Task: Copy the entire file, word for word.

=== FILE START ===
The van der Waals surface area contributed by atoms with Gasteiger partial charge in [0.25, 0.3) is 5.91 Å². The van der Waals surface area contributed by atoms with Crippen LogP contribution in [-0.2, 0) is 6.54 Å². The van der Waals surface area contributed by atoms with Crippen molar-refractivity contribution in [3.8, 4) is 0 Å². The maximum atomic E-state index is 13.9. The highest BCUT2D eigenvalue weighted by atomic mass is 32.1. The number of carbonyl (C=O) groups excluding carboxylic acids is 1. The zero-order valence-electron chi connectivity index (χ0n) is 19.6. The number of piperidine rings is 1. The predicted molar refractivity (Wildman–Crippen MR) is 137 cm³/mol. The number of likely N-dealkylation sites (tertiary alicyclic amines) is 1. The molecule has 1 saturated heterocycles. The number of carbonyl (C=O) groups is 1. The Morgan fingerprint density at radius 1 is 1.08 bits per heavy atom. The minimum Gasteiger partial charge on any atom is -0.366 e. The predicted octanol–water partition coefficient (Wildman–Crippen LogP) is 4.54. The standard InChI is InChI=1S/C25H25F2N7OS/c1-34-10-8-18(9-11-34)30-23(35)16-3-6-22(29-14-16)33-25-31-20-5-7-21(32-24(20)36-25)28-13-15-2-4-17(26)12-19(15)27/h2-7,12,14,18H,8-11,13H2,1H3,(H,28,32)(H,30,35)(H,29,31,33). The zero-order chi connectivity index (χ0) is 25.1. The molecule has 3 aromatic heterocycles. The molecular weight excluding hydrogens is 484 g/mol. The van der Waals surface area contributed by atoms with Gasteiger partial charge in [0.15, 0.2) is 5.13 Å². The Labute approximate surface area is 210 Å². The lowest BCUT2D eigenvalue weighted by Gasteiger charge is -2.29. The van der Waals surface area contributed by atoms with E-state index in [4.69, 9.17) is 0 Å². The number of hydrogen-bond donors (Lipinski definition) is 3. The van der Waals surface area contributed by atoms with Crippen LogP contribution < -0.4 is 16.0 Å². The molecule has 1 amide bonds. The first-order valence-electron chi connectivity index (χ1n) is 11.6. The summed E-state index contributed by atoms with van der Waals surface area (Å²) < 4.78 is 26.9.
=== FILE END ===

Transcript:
The van der Waals surface area contributed by atoms with Gasteiger partial charge in [0.25, 0.3) is 5.91 Å². The van der Waals surface area contributed by atoms with Crippen LogP contribution in [-0.2, 0) is 6.54 Å². The van der Waals surface area contributed by atoms with Crippen molar-refractivity contribution in [3.8, 4) is 0 Å². The maximum atomic E-state index is 13.9. The highest BCUT2D eigenvalue weighted by atomic mass is 32.1. The number of carbonyl (C=O) groups excluding carboxylic acids is 1. The zero-order valence-electron chi connectivity index (χ0n) is 19.6. The number of piperidine rings is 1. The predicted molar refractivity (Wildman–Crippen MR) is 137 cm³/mol. The number of likely N-dealkylation sites (tertiary alicyclic amines) is 1. The molecule has 1 saturated heterocycles. The number of carbonyl (C=O) groups is 1. The Morgan fingerprint density at radius 1 is 1.08 bits per heavy atom. The minimum Gasteiger partial charge on any atom is -0.366 e. The predicted octanol–water partition coefficient (Wildman–Crippen LogP) is 4.54. The standard InChI is InChI=1S/C25H25F2N7OS/c1-34-10-8-18(9-11-34)30-23(35)16-3-6-22(29-14-16)33-25-31-20-5-7-21(32-24(20)36-25)28-13-15-2-4-17(26)12-19(15)27/h2-7,12,14,18H,8-11,13H2,1H3,(H,28,32)(H,30,35)(H,29,31,33). The zero-order chi connectivity index (χ0) is 25.1. The molecule has 3 aromatic heterocycles. The molecular weight excluding hydrogens is 484 g/mol. The van der Waals surface area contributed by atoms with Gasteiger partial charge in [0.15, 0.2) is 5.13 Å². The Labute approximate surface area is 210 Å². The lowest BCUT2D eigenvalue weighted by Gasteiger charge is -2.29. The van der Waals surface area contributed by atoms with E-state index in [4.69, 9.17) is 0 Å². The number of hydrogen-bond donors (Lipinski definition) is 3. The van der Waals surface area contributed by atoms with Crippen LogP contribution < -0.4 is 16.0 Å². The molecule has 1 amide bonds. The first-order valence-electron chi connectivity index (χ1n) is 11.6. The summed E-state index contributed by atoms with van der Waals surface area (Å²) < 4.78 is 26.9.